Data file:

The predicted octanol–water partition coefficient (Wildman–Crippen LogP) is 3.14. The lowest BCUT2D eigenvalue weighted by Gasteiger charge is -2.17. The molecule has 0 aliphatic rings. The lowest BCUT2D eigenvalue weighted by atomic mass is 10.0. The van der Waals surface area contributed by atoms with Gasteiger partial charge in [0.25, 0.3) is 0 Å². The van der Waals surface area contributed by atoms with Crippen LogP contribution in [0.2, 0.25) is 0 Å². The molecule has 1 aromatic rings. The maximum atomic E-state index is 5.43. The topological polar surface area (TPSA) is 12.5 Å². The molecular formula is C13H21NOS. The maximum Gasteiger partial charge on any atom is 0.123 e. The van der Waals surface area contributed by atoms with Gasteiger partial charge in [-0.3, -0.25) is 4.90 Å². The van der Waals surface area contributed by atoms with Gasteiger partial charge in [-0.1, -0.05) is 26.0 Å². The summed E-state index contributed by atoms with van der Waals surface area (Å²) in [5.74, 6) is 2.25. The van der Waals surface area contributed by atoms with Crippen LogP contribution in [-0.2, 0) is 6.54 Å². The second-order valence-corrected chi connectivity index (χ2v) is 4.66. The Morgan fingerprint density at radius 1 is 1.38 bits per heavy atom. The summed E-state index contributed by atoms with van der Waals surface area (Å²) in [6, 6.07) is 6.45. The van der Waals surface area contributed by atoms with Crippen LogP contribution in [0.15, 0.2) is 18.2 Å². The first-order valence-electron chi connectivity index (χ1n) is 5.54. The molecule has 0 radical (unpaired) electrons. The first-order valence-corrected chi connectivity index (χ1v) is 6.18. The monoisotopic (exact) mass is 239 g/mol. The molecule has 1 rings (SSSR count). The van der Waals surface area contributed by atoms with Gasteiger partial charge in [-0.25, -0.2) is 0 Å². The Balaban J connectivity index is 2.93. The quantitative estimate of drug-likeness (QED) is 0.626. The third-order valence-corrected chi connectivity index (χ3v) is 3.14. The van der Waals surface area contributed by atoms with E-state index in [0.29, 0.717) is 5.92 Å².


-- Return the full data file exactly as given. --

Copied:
The predicted octanol–water partition coefficient (Wildman–Crippen LogP) is 3.14. The lowest BCUT2D eigenvalue weighted by Gasteiger charge is -2.17. The molecule has 0 aliphatic rings. The lowest BCUT2D eigenvalue weighted by atomic mass is 10.0. The van der Waals surface area contributed by atoms with Gasteiger partial charge in [0.25, 0.3) is 0 Å². The van der Waals surface area contributed by atoms with Crippen LogP contribution in [0.2, 0.25) is 0 Å². The molecule has 1 aromatic rings. The maximum atomic E-state index is 5.43. The topological polar surface area (TPSA) is 12.5 Å². The molecular formula is C13H21NOS. The maximum Gasteiger partial charge on any atom is 0.123 e. The van der Waals surface area contributed by atoms with Gasteiger partial charge in [-0.3, -0.25) is 4.90 Å². The van der Waals surface area contributed by atoms with Gasteiger partial charge in [-0.1, -0.05) is 26.0 Å². The summed E-state index contributed by atoms with van der Waals surface area (Å²) in [5.74, 6) is 2.25. The van der Waals surface area contributed by atoms with Crippen LogP contribution in [-0.2, 0) is 6.54 Å². The second-order valence-corrected chi connectivity index (χ2v) is 4.66. The Morgan fingerprint density at radius 1 is 1.38 bits per heavy atom. The summed E-state index contributed by atoms with van der Waals surface area (Å²) in [6, 6.07) is 6.45. The van der Waals surface area contributed by atoms with Crippen LogP contribution in [0.15, 0.2) is 18.2 Å². The first-order valence-electron chi connectivity index (χ1n) is 5.54. The molecule has 0 radical (unpaired) electrons. The first-order valence-corrected chi connectivity index (χ1v) is 6.18. The monoisotopic (exact) mass is 239 g/mol. The molecule has 1 rings (SSSR count). The van der Waals surface area contributed by atoms with Gasteiger partial charge in [-0.25, -0.2) is 0 Å². The Balaban J connectivity index is 2.93. The quantitative estimate of drug-likeness (QED) is 0.626. The third-order valence-corrected chi connectivity index (χ3v) is 3.14. The van der Waals surface area contributed by atoms with E-state index in [0.29, 0.717) is 5.92 Å².